CBS has released several CBS/New York Times polls that suggest the failure of the intense propaganda campaign waged by the White House and the mainstream media. Below John discusses the poll that shows Obama’s approval rating sinking to a new low. CBS reports the results of the poll here. A sidebar to the poll shows that a majority of Americans believes gas prices are something a president can do a lot about — by a margin of 54-36. The poll on the president’s power to affect gas prices is also reported here.
Despite the intense propaganda barrage to which we have been subjected over the past several weeks, CBS reports that most Americans believe there should be an exception to the mandate requiring employers who may have a moral or religious objection to cover birth control for their employees — by a margin of 57-36. A majority believes that even nonreligious employers should have the right to opt out — by a margin of 51-40. CBS reports the results of the poll here. To the extent that the White House and its media friends have succeeded in confusing the issue, Americans support the White House position.
One more CBS/New York Times poll. A majority of Americans say they would favor using U.S. military action against Iran to prevent the country from acquiring nuclear weapons — by a margin of 51-36. The poll is reported here.
Per the approval rating story, the polls were conducted among 1009 adults nationwide, 878 of whom were registered voters. I asked CBS/interactive editor Brian Montopoli why the polls were conducted among adults as opposed to registered or likely voters. Brian referred me to CBS’s Sarah Dutton, who kindly responded:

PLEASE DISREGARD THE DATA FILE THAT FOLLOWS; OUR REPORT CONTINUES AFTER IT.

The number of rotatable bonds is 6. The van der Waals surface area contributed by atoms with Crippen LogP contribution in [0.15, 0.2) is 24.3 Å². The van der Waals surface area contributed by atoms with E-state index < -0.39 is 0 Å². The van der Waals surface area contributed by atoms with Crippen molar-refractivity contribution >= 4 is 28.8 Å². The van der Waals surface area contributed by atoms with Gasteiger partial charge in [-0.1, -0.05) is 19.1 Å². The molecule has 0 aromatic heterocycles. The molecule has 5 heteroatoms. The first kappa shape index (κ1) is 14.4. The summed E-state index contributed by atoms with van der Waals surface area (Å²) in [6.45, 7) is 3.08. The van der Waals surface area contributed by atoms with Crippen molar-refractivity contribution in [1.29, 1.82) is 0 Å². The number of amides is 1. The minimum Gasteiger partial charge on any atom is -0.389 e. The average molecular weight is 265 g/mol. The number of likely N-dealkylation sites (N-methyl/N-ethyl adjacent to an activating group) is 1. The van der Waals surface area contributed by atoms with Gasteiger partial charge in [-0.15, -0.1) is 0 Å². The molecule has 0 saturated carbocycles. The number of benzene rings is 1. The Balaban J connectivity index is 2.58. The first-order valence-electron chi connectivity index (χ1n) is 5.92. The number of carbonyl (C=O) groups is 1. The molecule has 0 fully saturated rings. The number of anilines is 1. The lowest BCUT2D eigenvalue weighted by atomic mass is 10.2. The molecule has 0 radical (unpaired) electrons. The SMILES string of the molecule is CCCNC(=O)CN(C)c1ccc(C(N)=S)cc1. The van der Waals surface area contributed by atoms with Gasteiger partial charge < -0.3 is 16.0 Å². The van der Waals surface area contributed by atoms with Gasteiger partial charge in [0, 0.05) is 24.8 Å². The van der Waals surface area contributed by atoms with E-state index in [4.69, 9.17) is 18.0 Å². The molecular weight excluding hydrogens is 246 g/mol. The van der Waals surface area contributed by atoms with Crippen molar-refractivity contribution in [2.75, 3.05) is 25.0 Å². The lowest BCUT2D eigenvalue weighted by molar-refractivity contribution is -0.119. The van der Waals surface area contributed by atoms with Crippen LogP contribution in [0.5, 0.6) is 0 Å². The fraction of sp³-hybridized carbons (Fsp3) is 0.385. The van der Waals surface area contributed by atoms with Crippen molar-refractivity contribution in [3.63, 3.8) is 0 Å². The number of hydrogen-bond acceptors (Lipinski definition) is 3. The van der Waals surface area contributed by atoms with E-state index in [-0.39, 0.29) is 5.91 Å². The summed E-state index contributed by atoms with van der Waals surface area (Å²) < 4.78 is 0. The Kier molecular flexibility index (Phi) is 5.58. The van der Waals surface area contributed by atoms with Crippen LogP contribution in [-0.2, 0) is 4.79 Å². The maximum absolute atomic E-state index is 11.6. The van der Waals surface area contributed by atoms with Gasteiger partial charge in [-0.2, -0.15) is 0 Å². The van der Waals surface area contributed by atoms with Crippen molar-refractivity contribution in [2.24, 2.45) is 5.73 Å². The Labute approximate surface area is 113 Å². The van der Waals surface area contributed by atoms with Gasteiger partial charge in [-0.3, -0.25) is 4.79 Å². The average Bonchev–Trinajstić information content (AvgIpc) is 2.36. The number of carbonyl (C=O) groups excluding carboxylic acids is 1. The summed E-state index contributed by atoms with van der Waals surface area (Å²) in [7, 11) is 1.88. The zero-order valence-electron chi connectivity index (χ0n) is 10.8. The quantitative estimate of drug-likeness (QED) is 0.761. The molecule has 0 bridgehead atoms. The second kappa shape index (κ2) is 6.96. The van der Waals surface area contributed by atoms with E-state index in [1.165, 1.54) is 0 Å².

We measure views on current issues and the president’s approval rating in non-election years as well, so it’s necessary to look at those questions among a wider group than voters. The context for a president’s approval rating or views on something like Iran or the economy isn’t always election-related.
Our data on presidential approval ratings, wars, recessions, etc have historically been reported among all adults. That’s true for other polls as well, not just CBS News polls.
We do report other election-related questions, such as specific measures of candidates (favorability for example), among voters.
I hope this answers your question.
I appreciate the response, and I pass it on for what it is worth. I think that a poll limited to registered or likely voters would show slightly worse results (worse from the perspective of the Democrat Media Axis).
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